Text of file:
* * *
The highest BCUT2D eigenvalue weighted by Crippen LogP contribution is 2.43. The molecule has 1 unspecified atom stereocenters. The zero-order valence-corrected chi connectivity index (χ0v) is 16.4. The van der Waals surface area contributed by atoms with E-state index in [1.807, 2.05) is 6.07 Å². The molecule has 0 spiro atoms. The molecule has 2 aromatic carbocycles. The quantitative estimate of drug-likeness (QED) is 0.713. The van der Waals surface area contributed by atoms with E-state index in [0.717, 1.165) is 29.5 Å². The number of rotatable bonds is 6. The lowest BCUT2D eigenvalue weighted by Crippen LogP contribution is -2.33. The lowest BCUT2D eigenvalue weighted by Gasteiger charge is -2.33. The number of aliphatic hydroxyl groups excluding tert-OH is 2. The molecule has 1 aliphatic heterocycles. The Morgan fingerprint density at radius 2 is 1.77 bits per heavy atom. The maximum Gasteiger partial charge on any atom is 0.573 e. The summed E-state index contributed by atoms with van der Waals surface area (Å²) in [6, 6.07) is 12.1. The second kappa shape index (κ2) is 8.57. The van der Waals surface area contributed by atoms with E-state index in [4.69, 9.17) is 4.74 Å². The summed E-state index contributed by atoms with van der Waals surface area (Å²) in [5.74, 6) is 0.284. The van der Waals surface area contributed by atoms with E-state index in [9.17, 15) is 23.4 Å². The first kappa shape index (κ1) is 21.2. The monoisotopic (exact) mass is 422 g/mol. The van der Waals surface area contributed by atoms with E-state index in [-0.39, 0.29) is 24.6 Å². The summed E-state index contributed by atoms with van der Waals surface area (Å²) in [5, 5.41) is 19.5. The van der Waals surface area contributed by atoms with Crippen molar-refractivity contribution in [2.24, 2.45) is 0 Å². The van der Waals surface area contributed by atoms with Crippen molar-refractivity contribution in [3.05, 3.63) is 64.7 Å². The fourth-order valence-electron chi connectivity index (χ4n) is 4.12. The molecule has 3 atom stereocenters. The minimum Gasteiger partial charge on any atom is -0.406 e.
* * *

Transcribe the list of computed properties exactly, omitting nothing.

The highest BCUT2D eigenvalue weighted by Crippen LogP contribution is 2.43. The molecule has 1 unspecified atom stereocenters. The zero-order valence-corrected chi connectivity index (χ0v) is 16.4. The van der Waals surface area contributed by atoms with E-state index in [1.807, 2.05) is 6.07 Å². The molecule has 0 spiro atoms. The molecule has 2 aromatic carbocycles. The quantitative estimate of drug-likeness (QED) is 0.713. The van der Waals surface area contributed by atoms with E-state index in [0.717, 1.165) is 29.5 Å². The number of rotatable bonds is 6. The lowest BCUT2D eigenvalue weighted by Crippen LogP contribution is -2.33. The lowest BCUT2D eigenvalue weighted by Gasteiger charge is -2.33. The number of aliphatic hydroxyl groups excluding tert-OH is 2. The molecule has 1 aliphatic heterocycles. The Morgan fingerprint density at radius 2 is 1.77 bits per heavy atom. The maximum Gasteiger partial charge on any atom is 0.573 e. The summed E-state index contributed by atoms with van der Waals surface area (Å²) in [6, 6.07) is 12.1. The second kappa shape index (κ2) is 8.57. The van der Waals surface area contributed by atoms with E-state index in [4.69, 9.17) is 4.74 Å². The summed E-state index contributed by atoms with van der Waals surface area (Å²) in [5.74, 6) is 0.284. The van der Waals surface area contributed by atoms with E-state index in [9.17, 15) is 23.4 Å². The first kappa shape index (κ1) is 21.2. The monoisotopic (exact) mass is 422 g/mol. The van der Waals surface area contributed by atoms with E-state index in [-0.39, 0.29) is 24.6 Å². The summed E-state index contributed by atoms with van der Waals surface area (Å²) in [5, 5.41) is 19.5. The van der Waals surface area contributed by atoms with Crippen molar-refractivity contribution in [2.24, 2.45) is 0 Å². The van der Waals surface area contributed by atoms with Crippen molar-refractivity contribution in [3.05, 3.63) is 64.7 Å². The fourth-order valence-electron chi connectivity index (χ4n) is 4.12. The molecule has 3 atom stereocenters. The minimum Gasteiger partial charge on any atom is -0.406 e.